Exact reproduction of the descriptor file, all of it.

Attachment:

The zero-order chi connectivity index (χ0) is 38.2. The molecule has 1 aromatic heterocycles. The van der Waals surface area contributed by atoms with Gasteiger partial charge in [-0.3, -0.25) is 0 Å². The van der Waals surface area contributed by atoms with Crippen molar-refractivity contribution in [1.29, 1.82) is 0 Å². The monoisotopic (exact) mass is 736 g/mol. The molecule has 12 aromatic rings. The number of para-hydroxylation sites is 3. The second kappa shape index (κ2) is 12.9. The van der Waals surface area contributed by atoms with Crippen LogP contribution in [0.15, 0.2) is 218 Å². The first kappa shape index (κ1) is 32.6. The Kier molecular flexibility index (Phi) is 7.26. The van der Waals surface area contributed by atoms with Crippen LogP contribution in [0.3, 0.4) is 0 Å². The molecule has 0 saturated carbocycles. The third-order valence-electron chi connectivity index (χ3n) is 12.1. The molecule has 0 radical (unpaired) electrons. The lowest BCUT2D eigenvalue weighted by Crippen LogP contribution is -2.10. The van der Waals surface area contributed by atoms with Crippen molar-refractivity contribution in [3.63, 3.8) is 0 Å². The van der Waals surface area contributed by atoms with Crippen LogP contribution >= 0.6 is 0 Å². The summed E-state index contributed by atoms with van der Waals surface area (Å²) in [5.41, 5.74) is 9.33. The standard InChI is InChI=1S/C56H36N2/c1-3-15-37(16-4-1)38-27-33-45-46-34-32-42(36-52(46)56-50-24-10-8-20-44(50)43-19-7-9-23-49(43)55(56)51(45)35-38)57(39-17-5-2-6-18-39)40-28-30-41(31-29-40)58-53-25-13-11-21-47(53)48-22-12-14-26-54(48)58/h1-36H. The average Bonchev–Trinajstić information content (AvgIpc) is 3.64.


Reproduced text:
The zero-order chi connectivity index (χ0) is 38.2. The molecule has 1 aromatic heterocycles. The van der Waals surface area contributed by atoms with Gasteiger partial charge in [-0.3, -0.25) is 0 Å². The van der Waals surface area contributed by atoms with Crippen molar-refractivity contribution in [1.29, 1.82) is 0 Å². The monoisotopic (exact) mass is 736 g/mol. The molecule has 12 aromatic rings. The number of para-hydroxylation sites is 3. The second kappa shape index (κ2) is 12.9. The van der Waals surface area contributed by atoms with Crippen LogP contribution in [0.15, 0.2) is 218 Å². The first kappa shape index (κ1) is 32.6. The Kier molecular flexibility index (Phi) is 7.26. The van der Waals surface area contributed by atoms with Crippen LogP contribution in [0.3, 0.4) is 0 Å². The molecule has 0 saturated carbocycles. The third-order valence-electron chi connectivity index (χ3n) is 12.1. The molecule has 0 radical (unpaired) electrons. The lowest BCUT2D eigenvalue weighted by Crippen LogP contribution is -2.10. The van der Waals surface area contributed by atoms with Crippen molar-refractivity contribution in [3.63, 3.8) is 0 Å². The van der Waals surface area contributed by atoms with Crippen LogP contribution >= 0.6 is 0 Å². The summed E-state index contributed by atoms with van der Waals surface area (Å²) in [5.41, 5.74) is 9.33. The standard InChI is InChI=1S/C56H36N2/c1-3-15-37(16-4-1)38-27-33-45-46-34-32-42(36-52(46)56-50-24-10-8-20-44(50)43-19-7-9-23-49(43)55(56)51(45)35-38)57(39-17-5-2-6-18-39)40-28-30-41(31-29-40)58-53-25-13-11-21-47(53)48-22-12-14-26-54(48)58/h1-36H. The average Bonchev–Trinajstić information content (AvgIpc) is 3.64.